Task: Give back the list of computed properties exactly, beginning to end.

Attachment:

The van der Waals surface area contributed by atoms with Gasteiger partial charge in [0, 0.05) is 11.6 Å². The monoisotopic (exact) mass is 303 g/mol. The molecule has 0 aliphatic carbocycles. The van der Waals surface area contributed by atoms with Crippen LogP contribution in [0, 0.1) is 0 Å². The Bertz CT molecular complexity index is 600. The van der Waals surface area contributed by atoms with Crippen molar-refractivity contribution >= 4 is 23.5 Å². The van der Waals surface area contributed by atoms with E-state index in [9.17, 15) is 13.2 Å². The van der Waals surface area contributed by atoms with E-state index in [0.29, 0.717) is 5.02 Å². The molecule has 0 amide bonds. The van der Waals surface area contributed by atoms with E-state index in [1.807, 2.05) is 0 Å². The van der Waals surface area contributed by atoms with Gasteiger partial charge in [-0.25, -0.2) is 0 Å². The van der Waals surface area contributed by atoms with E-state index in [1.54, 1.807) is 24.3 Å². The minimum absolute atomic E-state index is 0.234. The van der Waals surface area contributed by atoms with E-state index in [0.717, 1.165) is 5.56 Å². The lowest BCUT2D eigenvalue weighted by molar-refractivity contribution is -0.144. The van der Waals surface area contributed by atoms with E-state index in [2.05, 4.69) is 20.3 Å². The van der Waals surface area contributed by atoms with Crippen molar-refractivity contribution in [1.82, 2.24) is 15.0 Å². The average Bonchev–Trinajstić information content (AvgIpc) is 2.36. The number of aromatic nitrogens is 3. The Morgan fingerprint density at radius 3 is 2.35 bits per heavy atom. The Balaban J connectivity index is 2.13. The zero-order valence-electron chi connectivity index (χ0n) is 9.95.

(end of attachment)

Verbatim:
The van der Waals surface area contributed by atoms with Gasteiger partial charge in [0, 0.05) is 11.6 Å². The monoisotopic (exact) mass is 303 g/mol. The molecule has 0 aliphatic carbocycles. The van der Waals surface area contributed by atoms with Crippen LogP contribution in [0, 0.1) is 0 Å². The Bertz CT molecular complexity index is 600. The van der Waals surface area contributed by atoms with Crippen molar-refractivity contribution >= 4 is 23.5 Å². The van der Waals surface area contributed by atoms with E-state index in [9.17, 15) is 13.2 Å². The van der Waals surface area contributed by atoms with E-state index in [0.29, 0.717) is 5.02 Å². The molecule has 0 amide bonds. The van der Waals surface area contributed by atoms with E-state index in [1.807, 2.05) is 0 Å². The van der Waals surface area contributed by atoms with Gasteiger partial charge in [-0.25, -0.2) is 0 Å². The van der Waals surface area contributed by atoms with E-state index in [1.54, 1.807) is 24.3 Å². The minimum absolute atomic E-state index is 0.234. The van der Waals surface area contributed by atoms with E-state index in [0.717, 1.165) is 5.56 Å². The lowest BCUT2D eigenvalue weighted by molar-refractivity contribution is -0.144. The van der Waals surface area contributed by atoms with E-state index in [2.05, 4.69) is 20.3 Å². The van der Waals surface area contributed by atoms with Crippen molar-refractivity contribution in [1.82, 2.24) is 15.0 Å². The average Bonchev–Trinajstić information content (AvgIpc) is 2.36. The number of aromatic nitrogens is 3. The Morgan fingerprint density at radius 3 is 2.35 bits per heavy atom. The Balaban J connectivity index is 2.13. The zero-order valence-electron chi connectivity index (χ0n) is 9.95.